Wednesday, August 24, 2011

Creating an Uncomfortable Situation


I was at a local amusement park with my children last weekend and was put in an uncomfortable situation a couple of times in a row.

We were in the water park when a family took it upon themselves to have a humongous, awful argument about five feet away from me. They were calling each other names (the children as well as the adults), being passive aggressive, being openly aggressive, and being overall very loud. The dad was a bully, the mom was shrill, the teenage son was accusatory. I tried to escape.

Shortly after that, a large lady in an inner tube floated up to me in the shallow area and stayed right there next to me, less than a foot away. I’ll admit to having some personal space issues, but I think even someone who doesn’t would think that was a little close when the rest of the shallow area had no one in it at all. (The arguing family had moved on to another section of the pool.)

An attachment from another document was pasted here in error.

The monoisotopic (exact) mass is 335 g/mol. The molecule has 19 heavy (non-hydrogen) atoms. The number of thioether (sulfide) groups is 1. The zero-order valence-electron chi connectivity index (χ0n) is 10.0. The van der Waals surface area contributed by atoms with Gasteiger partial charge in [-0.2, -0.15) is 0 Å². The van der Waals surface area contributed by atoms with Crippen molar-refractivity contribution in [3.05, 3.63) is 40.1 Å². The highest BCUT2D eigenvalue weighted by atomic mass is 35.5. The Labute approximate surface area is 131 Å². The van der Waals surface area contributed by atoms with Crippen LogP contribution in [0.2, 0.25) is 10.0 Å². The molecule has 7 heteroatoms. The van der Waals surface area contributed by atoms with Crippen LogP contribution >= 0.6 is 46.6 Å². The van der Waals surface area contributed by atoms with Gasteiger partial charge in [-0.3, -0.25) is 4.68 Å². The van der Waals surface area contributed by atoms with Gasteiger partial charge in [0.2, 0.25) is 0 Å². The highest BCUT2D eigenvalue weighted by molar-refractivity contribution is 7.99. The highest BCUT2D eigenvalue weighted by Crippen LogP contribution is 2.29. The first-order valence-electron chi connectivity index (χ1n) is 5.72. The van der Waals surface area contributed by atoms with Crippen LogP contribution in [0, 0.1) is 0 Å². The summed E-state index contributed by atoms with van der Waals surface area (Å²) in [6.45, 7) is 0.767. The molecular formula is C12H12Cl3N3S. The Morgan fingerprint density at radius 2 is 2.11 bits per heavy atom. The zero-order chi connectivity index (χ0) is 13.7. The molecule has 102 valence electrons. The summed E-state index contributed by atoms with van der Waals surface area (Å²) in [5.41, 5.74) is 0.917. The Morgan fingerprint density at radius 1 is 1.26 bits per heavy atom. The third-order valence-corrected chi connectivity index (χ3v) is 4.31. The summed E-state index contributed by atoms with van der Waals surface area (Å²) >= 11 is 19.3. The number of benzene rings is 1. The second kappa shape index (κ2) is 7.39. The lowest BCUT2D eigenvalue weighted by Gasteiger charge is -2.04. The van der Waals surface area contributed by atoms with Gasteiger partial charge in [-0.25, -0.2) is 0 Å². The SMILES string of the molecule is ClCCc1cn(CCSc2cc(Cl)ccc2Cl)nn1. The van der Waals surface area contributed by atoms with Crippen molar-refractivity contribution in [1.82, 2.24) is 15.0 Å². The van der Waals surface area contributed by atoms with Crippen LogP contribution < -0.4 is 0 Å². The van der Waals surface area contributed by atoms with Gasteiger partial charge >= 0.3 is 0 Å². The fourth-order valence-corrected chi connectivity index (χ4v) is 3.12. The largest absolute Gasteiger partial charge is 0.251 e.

It all made me think about creating discomfort in our books.

Putting our characters in uncomfortable situations can be a way to create humor. It’s fun to put a character in an uncomfortable situation and see what happens. My character, Myrtle, gave a disastrous dinner party and she was so serious about trying to make everything perfect. When it all backfired on her, it made the scene funny.

By making our protagonist feel uncomfortable, we can pull our reader into the tension that she’s feeling. This will evoke sympathy for our character.

This discomfort can be used as a way to keep readers turning pages….readers want our friendly protagonist to get out of the situation she’s in.

Lend a sense of realism to a scene. We’ve all been in situations where we feel uncomfortable. Readers can relate to it.

Do you like making your characters uncomfortable? How have you done it in the past?